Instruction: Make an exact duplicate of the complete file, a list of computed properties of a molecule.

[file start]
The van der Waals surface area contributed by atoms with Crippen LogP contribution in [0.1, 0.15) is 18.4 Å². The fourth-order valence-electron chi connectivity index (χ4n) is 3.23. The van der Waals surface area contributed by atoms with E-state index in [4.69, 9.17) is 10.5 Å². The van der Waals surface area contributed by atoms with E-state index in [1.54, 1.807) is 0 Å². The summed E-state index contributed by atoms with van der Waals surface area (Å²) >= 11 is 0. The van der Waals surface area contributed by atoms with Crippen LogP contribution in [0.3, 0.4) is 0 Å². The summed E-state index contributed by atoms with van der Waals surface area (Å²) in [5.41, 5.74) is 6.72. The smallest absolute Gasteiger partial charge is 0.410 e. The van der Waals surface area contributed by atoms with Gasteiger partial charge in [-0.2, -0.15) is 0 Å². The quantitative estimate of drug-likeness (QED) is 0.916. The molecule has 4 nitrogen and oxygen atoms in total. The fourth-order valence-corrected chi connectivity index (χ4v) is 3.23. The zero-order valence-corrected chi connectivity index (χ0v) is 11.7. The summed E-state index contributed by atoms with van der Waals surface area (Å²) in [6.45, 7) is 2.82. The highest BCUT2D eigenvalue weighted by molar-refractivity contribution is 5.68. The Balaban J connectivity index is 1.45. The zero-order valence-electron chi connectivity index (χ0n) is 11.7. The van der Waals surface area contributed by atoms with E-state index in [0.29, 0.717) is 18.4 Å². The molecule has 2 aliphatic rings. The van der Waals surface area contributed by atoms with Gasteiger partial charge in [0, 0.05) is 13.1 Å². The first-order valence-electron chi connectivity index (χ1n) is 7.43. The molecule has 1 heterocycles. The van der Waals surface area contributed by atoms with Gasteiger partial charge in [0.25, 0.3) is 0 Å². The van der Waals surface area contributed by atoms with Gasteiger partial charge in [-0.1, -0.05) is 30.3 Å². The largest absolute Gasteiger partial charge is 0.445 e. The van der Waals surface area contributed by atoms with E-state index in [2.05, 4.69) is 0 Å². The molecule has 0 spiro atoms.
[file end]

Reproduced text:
The van der Waals surface area contributed by atoms with Crippen LogP contribution in [0.1, 0.15) is 18.4 Å². The fourth-order valence-electron chi connectivity index (χ4n) is 3.23. The van der Waals surface area contributed by atoms with E-state index in [4.69, 9.17) is 10.5 Å². The van der Waals surface area contributed by atoms with E-state index in [1.54, 1.807) is 0 Å². The summed E-state index contributed by atoms with van der Waals surface area (Å²) >= 11 is 0. The van der Waals surface area contributed by atoms with Crippen LogP contribution in [0.3, 0.4) is 0 Å². The summed E-state index contributed by atoms with van der Waals surface area (Å²) in [5.41, 5.74) is 6.72. The smallest absolute Gasteiger partial charge is 0.410 e. The van der Waals surface area contributed by atoms with Gasteiger partial charge in [-0.2, -0.15) is 0 Å². The quantitative estimate of drug-likeness (QED) is 0.916. The molecule has 4 nitrogen and oxygen atoms in total. The fourth-order valence-corrected chi connectivity index (χ4v) is 3.23. The zero-order valence-corrected chi connectivity index (χ0v) is 11.7. The summed E-state index contributed by atoms with van der Waals surface area (Å²) in [6.45, 7) is 2.82. The highest BCUT2D eigenvalue weighted by molar-refractivity contribution is 5.68. The Balaban J connectivity index is 1.45. The zero-order valence-electron chi connectivity index (χ0n) is 11.7. The van der Waals surface area contributed by atoms with E-state index in [0.29, 0.717) is 18.4 Å². The molecule has 2 aliphatic rings. The van der Waals surface area contributed by atoms with Gasteiger partial charge in [0, 0.05) is 13.1 Å². The first-order valence-electron chi connectivity index (χ1n) is 7.43. The molecule has 1 heterocycles. The van der Waals surface area contributed by atoms with Gasteiger partial charge in [0.25, 0.3) is 0 Å². The van der Waals surface area contributed by atoms with Gasteiger partial charge in [-0.1, -0.05) is 30.3 Å². The largest absolute Gasteiger partial charge is 0.445 e. The van der Waals surface area contributed by atoms with E-state index in [2.05, 4.69) is 0 Å². The molecule has 0 spiro atoms.